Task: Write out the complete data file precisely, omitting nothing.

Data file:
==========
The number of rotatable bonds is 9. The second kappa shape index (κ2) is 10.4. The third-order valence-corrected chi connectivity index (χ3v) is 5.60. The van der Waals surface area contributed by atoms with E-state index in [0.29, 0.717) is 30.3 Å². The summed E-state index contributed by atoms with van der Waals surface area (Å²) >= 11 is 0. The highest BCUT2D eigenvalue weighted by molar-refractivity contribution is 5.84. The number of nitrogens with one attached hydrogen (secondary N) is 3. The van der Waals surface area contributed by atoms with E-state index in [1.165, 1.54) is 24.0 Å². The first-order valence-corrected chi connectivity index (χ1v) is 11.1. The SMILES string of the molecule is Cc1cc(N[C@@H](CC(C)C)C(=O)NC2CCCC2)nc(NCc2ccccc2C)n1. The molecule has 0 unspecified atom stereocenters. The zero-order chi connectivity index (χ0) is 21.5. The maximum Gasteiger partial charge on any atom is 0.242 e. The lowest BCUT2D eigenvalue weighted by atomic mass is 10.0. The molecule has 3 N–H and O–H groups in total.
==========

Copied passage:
The number of rotatable bonds is 9. The second kappa shape index (κ2) is 10.4. The third-order valence-corrected chi connectivity index (χ3v) is 5.60. The van der Waals surface area contributed by atoms with E-state index in [0.29, 0.717) is 30.3 Å². The summed E-state index contributed by atoms with van der Waals surface area (Å²) >= 11 is 0. The highest BCUT2D eigenvalue weighted by molar-refractivity contribution is 5.84. The number of nitrogens with one attached hydrogen (secondary N) is 3. The van der Waals surface area contributed by atoms with E-state index in [1.165, 1.54) is 24.0 Å². The first-order valence-corrected chi connectivity index (χ1v) is 11.1. The SMILES string of the molecule is Cc1cc(N[C@@H](CC(C)C)C(=O)NC2CCCC2)nc(NCc2ccccc2C)n1. The molecule has 0 unspecified atom stereocenters. The zero-order chi connectivity index (χ0) is 21.5. The maximum Gasteiger partial charge on any atom is 0.242 e. The lowest BCUT2D eigenvalue weighted by atomic mass is 10.0. The molecule has 3 N–H and O–H groups in total.